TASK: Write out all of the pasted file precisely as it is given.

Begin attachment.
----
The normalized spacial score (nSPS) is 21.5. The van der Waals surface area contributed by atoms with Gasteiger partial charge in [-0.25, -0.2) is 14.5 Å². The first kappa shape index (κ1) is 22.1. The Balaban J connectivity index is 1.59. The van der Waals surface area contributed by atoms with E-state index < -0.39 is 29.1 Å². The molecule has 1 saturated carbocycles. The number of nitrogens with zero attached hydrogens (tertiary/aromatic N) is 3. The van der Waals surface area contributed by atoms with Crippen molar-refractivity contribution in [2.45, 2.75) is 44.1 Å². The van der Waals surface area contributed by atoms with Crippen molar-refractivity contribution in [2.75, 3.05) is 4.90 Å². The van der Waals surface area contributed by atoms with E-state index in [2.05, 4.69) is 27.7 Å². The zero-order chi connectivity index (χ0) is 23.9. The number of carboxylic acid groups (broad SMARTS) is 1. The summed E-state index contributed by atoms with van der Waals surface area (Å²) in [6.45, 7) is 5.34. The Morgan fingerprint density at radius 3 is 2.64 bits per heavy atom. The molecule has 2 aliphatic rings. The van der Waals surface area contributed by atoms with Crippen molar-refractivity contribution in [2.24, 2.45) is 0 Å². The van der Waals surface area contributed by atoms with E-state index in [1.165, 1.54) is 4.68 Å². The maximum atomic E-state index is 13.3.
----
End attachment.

The normalized spacial score (nSPS) is 21.5. The van der Waals surface area contributed by atoms with Gasteiger partial charge in [-0.25, -0.2) is 14.5 Å². The first kappa shape index (κ1) is 22.1. The Balaban J connectivity index is 1.59. The van der Waals surface area contributed by atoms with E-state index < -0.39 is 29.1 Å². The molecule has 1 saturated carbocycles. The number of nitrogens with zero attached hydrogens (tertiary/aromatic N) is 3. The van der Waals surface area contributed by atoms with Crippen molar-refractivity contribution in [2.45, 2.75) is 44.1 Å². The van der Waals surface area contributed by atoms with Crippen molar-refractivity contribution in [2.75, 3.05) is 4.90 Å². The van der Waals surface area contributed by atoms with E-state index in [2.05, 4.69) is 27.7 Å². The zero-order chi connectivity index (χ0) is 23.9. The number of carboxylic acid groups (broad SMARTS) is 1. The summed E-state index contributed by atoms with van der Waals surface area (Å²) in [6.45, 7) is 5.34. The Morgan fingerprint density at radius 3 is 2.64 bits per heavy atom. The molecule has 2 aliphatic rings. The van der Waals surface area contributed by atoms with Crippen molar-refractivity contribution in [2.24, 2.45) is 0 Å². The van der Waals surface area contributed by atoms with E-state index in [1.165, 1.54) is 4.68 Å². The maximum atomic E-state index is 13.3.